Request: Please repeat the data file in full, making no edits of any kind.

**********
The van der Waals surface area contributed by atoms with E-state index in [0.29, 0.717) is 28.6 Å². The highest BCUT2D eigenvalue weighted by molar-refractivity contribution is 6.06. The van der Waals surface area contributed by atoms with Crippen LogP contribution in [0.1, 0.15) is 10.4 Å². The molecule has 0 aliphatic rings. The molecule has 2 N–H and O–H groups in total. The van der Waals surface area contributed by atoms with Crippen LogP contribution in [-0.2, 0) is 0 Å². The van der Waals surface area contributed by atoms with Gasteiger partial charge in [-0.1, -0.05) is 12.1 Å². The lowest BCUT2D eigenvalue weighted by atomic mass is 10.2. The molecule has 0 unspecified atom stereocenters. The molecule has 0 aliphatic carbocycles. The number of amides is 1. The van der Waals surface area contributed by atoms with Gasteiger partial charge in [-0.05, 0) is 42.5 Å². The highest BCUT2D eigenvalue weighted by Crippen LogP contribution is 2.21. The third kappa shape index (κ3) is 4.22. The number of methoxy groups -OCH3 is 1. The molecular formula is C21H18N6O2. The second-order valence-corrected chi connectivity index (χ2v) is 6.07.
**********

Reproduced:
The van der Waals surface area contributed by atoms with E-state index in [0.29, 0.717) is 28.6 Å². The highest BCUT2D eigenvalue weighted by molar-refractivity contribution is 6.06. The van der Waals surface area contributed by atoms with Crippen LogP contribution in [0.1, 0.15) is 10.4 Å². The molecule has 0 aliphatic rings. The molecule has 2 N–H and O–H groups in total. The van der Waals surface area contributed by atoms with Crippen LogP contribution in [-0.2, 0) is 0 Å². The van der Waals surface area contributed by atoms with Gasteiger partial charge in [-0.1, -0.05) is 12.1 Å². The lowest BCUT2D eigenvalue weighted by atomic mass is 10.2. The molecule has 0 unspecified atom stereocenters. The molecule has 0 aliphatic carbocycles. The number of amides is 1. The van der Waals surface area contributed by atoms with Gasteiger partial charge in [-0.05, 0) is 42.5 Å². The highest BCUT2D eigenvalue weighted by Crippen LogP contribution is 2.21. The third kappa shape index (κ3) is 4.22. The number of methoxy groups -OCH3 is 1. The molecular formula is C21H18N6O2. The second-order valence-corrected chi connectivity index (χ2v) is 6.07.